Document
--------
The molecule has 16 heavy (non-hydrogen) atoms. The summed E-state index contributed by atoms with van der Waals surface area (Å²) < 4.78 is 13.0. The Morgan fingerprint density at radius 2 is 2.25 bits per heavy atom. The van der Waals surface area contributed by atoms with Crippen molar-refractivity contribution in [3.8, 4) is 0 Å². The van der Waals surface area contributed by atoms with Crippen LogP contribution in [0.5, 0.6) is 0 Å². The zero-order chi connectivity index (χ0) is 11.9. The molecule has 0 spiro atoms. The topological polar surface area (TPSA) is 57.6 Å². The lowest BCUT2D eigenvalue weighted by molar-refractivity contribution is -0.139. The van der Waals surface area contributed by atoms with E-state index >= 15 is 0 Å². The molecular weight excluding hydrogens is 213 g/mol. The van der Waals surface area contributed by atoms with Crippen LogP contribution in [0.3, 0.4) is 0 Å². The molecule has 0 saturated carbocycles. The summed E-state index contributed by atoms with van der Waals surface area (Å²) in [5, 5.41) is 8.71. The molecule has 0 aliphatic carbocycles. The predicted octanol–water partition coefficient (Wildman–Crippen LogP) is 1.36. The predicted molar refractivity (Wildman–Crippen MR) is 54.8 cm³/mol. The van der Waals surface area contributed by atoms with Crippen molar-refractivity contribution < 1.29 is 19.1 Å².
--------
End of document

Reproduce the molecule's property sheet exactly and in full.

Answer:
The molecule has 16 heavy (non-hydrogen) atoms. The summed E-state index contributed by atoms with van der Waals surface area (Å²) < 4.78 is 13.0. The Morgan fingerprint density at radius 2 is 2.25 bits per heavy atom. The van der Waals surface area contributed by atoms with Crippen molar-refractivity contribution in [3.8, 4) is 0 Å². The van der Waals surface area contributed by atoms with Crippen LogP contribution in [0.5, 0.6) is 0 Å². The zero-order chi connectivity index (χ0) is 11.9. The molecule has 0 spiro atoms. The topological polar surface area (TPSA) is 57.6 Å². The lowest BCUT2D eigenvalue weighted by molar-refractivity contribution is -0.139. The van der Waals surface area contributed by atoms with E-state index >= 15 is 0 Å². The molecular weight excluding hydrogens is 213 g/mol. The van der Waals surface area contributed by atoms with Crippen LogP contribution in [0.3, 0.4) is 0 Å². The molecule has 0 saturated carbocycles. The summed E-state index contributed by atoms with van der Waals surface area (Å²) in [5, 5.41) is 8.71. The molecule has 0 aliphatic carbocycles. The predicted octanol–water partition coefficient (Wildman–Crippen LogP) is 1.36. The predicted molar refractivity (Wildman–Crippen MR) is 54.8 cm³/mol. The van der Waals surface area contributed by atoms with Crippen molar-refractivity contribution < 1.29 is 19.1 Å².